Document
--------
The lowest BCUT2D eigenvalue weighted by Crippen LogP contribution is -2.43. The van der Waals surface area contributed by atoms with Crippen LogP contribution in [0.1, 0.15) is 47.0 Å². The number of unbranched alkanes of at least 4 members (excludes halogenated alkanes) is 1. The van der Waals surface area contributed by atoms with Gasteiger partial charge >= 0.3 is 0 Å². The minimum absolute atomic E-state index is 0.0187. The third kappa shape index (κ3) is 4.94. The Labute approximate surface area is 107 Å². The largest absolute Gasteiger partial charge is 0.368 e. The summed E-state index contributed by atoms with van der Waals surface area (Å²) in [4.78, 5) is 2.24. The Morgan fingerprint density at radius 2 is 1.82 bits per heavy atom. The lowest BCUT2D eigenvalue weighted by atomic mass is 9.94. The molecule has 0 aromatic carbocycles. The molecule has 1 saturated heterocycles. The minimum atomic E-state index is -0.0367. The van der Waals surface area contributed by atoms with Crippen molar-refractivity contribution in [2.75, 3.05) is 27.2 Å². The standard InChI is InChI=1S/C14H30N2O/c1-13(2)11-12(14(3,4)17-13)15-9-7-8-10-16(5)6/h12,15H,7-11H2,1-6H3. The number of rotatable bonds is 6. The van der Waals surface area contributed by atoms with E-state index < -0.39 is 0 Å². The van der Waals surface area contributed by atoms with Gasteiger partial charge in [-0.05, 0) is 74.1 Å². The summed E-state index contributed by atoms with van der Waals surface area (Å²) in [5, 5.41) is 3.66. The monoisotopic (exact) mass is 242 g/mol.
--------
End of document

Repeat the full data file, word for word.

The lowest BCUT2D eigenvalue weighted by Crippen LogP contribution is -2.43. The van der Waals surface area contributed by atoms with Crippen LogP contribution in [0.1, 0.15) is 47.0 Å². The number of unbranched alkanes of at least 4 members (excludes halogenated alkanes) is 1. The van der Waals surface area contributed by atoms with Gasteiger partial charge >= 0.3 is 0 Å². The minimum absolute atomic E-state index is 0.0187. The third kappa shape index (κ3) is 4.94. The Labute approximate surface area is 107 Å². The largest absolute Gasteiger partial charge is 0.368 e. The summed E-state index contributed by atoms with van der Waals surface area (Å²) in [4.78, 5) is 2.24. The Morgan fingerprint density at radius 2 is 1.82 bits per heavy atom. The lowest BCUT2D eigenvalue weighted by atomic mass is 9.94. The molecule has 0 aromatic carbocycles. The molecule has 1 saturated heterocycles. The minimum atomic E-state index is -0.0367. The van der Waals surface area contributed by atoms with Crippen molar-refractivity contribution in [2.75, 3.05) is 27.2 Å². The standard InChI is InChI=1S/C14H30N2O/c1-13(2)11-12(14(3,4)17-13)15-9-7-8-10-16(5)6/h12,15H,7-11H2,1-6H3. The number of rotatable bonds is 6. The van der Waals surface area contributed by atoms with E-state index < -0.39 is 0 Å². The van der Waals surface area contributed by atoms with Gasteiger partial charge in [-0.05, 0) is 74.1 Å². The summed E-state index contributed by atoms with van der Waals surface area (Å²) in [5, 5.41) is 3.66. The monoisotopic (exact) mass is 242 g/mol.